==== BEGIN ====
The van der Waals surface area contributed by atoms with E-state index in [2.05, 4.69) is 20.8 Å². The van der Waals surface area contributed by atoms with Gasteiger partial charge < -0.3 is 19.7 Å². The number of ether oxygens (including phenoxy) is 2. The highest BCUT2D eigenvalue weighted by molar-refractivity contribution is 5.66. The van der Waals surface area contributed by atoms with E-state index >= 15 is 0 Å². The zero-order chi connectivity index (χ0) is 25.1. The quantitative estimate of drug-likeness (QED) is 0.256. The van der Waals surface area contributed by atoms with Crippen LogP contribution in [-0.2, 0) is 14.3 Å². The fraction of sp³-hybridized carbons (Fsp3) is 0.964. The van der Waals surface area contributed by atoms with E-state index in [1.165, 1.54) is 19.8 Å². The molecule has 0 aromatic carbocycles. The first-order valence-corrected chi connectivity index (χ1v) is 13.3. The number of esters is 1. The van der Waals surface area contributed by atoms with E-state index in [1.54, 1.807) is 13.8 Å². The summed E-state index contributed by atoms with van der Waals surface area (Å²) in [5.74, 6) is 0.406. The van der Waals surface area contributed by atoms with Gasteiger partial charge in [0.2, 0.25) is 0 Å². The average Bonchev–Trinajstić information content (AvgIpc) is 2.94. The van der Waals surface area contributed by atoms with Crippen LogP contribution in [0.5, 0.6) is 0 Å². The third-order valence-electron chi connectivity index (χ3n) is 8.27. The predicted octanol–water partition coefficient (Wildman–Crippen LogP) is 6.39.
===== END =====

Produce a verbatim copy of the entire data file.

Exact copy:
The van der Waals surface area contributed by atoms with E-state index in [2.05, 4.69) is 20.8 Å². The van der Waals surface area contributed by atoms with Gasteiger partial charge < -0.3 is 19.7 Å². The number of ether oxygens (including phenoxy) is 2. The highest BCUT2D eigenvalue weighted by molar-refractivity contribution is 5.66. The van der Waals surface area contributed by atoms with E-state index >= 15 is 0 Å². The zero-order chi connectivity index (χ0) is 25.1. The quantitative estimate of drug-likeness (QED) is 0.256. The van der Waals surface area contributed by atoms with Crippen LogP contribution in [-0.2, 0) is 14.3 Å². The fraction of sp³-hybridized carbons (Fsp3) is 0.964. The van der Waals surface area contributed by atoms with E-state index in [1.165, 1.54) is 19.8 Å². The molecule has 0 aromatic carbocycles. The first-order valence-corrected chi connectivity index (χ1v) is 13.3. The number of esters is 1. The van der Waals surface area contributed by atoms with E-state index in [1.54, 1.807) is 13.8 Å². The summed E-state index contributed by atoms with van der Waals surface area (Å²) in [5.74, 6) is 0.406. The van der Waals surface area contributed by atoms with Gasteiger partial charge in [0.2, 0.25) is 0 Å². The average Bonchev–Trinajstić information content (AvgIpc) is 2.94. The van der Waals surface area contributed by atoms with Crippen LogP contribution in [0.5, 0.6) is 0 Å². The third-order valence-electron chi connectivity index (χ3n) is 8.27. The predicted octanol–water partition coefficient (Wildman–Crippen LogP) is 6.39.